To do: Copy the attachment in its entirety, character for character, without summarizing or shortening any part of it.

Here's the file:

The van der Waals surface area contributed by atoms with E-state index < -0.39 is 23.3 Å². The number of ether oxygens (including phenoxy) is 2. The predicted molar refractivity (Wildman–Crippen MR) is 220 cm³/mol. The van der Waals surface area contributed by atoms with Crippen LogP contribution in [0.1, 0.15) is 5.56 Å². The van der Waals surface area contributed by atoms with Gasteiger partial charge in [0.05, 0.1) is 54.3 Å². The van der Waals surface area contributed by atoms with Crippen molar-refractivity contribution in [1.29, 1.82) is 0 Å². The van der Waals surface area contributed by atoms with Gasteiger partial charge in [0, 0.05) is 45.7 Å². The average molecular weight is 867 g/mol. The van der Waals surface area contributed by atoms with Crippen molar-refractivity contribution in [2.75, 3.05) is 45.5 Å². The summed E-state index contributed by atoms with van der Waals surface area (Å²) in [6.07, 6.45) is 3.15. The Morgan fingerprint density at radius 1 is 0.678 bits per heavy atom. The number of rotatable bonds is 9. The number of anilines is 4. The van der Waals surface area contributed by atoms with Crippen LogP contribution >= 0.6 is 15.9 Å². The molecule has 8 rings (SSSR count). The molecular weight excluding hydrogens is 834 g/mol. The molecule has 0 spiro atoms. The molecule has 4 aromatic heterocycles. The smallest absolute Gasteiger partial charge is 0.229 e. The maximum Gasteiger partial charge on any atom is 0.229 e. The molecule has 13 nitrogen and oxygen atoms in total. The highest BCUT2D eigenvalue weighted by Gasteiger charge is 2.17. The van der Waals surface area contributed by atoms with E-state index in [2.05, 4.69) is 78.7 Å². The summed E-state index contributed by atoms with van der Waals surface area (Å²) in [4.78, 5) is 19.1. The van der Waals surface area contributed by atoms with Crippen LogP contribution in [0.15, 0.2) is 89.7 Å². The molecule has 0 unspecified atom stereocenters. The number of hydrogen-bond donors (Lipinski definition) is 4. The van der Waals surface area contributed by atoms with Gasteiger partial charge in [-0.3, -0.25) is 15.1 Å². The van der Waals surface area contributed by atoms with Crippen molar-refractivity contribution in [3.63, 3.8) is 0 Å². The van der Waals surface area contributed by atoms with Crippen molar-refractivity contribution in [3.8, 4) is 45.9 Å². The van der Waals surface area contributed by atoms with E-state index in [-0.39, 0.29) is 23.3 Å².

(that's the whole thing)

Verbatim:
The van der Waals surface area contributed by atoms with E-state index < -0.39 is 23.3 Å². The number of ether oxygens (including phenoxy) is 2. The predicted molar refractivity (Wildman–Crippen MR) is 220 cm³/mol. The van der Waals surface area contributed by atoms with Crippen LogP contribution in [0.1, 0.15) is 5.56 Å². The van der Waals surface area contributed by atoms with Gasteiger partial charge in [0.05, 0.1) is 54.3 Å². The van der Waals surface area contributed by atoms with Crippen molar-refractivity contribution in [1.29, 1.82) is 0 Å². The van der Waals surface area contributed by atoms with Gasteiger partial charge in [0, 0.05) is 45.7 Å². The average molecular weight is 867 g/mol. The van der Waals surface area contributed by atoms with Crippen molar-refractivity contribution in [2.75, 3.05) is 45.5 Å². The summed E-state index contributed by atoms with van der Waals surface area (Å²) in [6.07, 6.45) is 3.15. The Morgan fingerprint density at radius 1 is 0.678 bits per heavy atom. The number of rotatable bonds is 9. The number of anilines is 4. The van der Waals surface area contributed by atoms with Crippen LogP contribution >= 0.6 is 15.9 Å². The molecule has 8 rings (SSSR count). The molecular weight excluding hydrogens is 834 g/mol. The molecule has 0 spiro atoms. The molecule has 4 aromatic heterocycles. The smallest absolute Gasteiger partial charge is 0.229 e. The maximum Gasteiger partial charge on any atom is 0.229 e. The molecule has 13 nitrogen and oxygen atoms in total. The highest BCUT2D eigenvalue weighted by Gasteiger charge is 2.17. The van der Waals surface area contributed by atoms with E-state index in [2.05, 4.69) is 78.7 Å². The summed E-state index contributed by atoms with van der Waals surface area (Å²) in [4.78, 5) is 19.1. The van der Waals surface area contributed by atoms with Crippen LogP contribution in [0.15, 0.2) is 89.7 Å². The molecule has 0 unspecified atom stereocenters. The number of hydrogen-bond donors (Lipinski definition) is 4. The van der Waals surface area contributed by atoms with Gasteiger partial charge in [-0.3, -0.25) is 15.1 Å². The van der Waals surface area contributed by atoms with Crippen molar-refractivity contribution in [3.63, 3.8) is 0 Å². The van der Waals surface area contributed by atoms with Crippen molar-refractivity contribution in [3.8, 4) is 45.9 Å². The van der Waals surface area contributed by atoms with E-state index in [-0.39, 0.29) is 23.3 Å².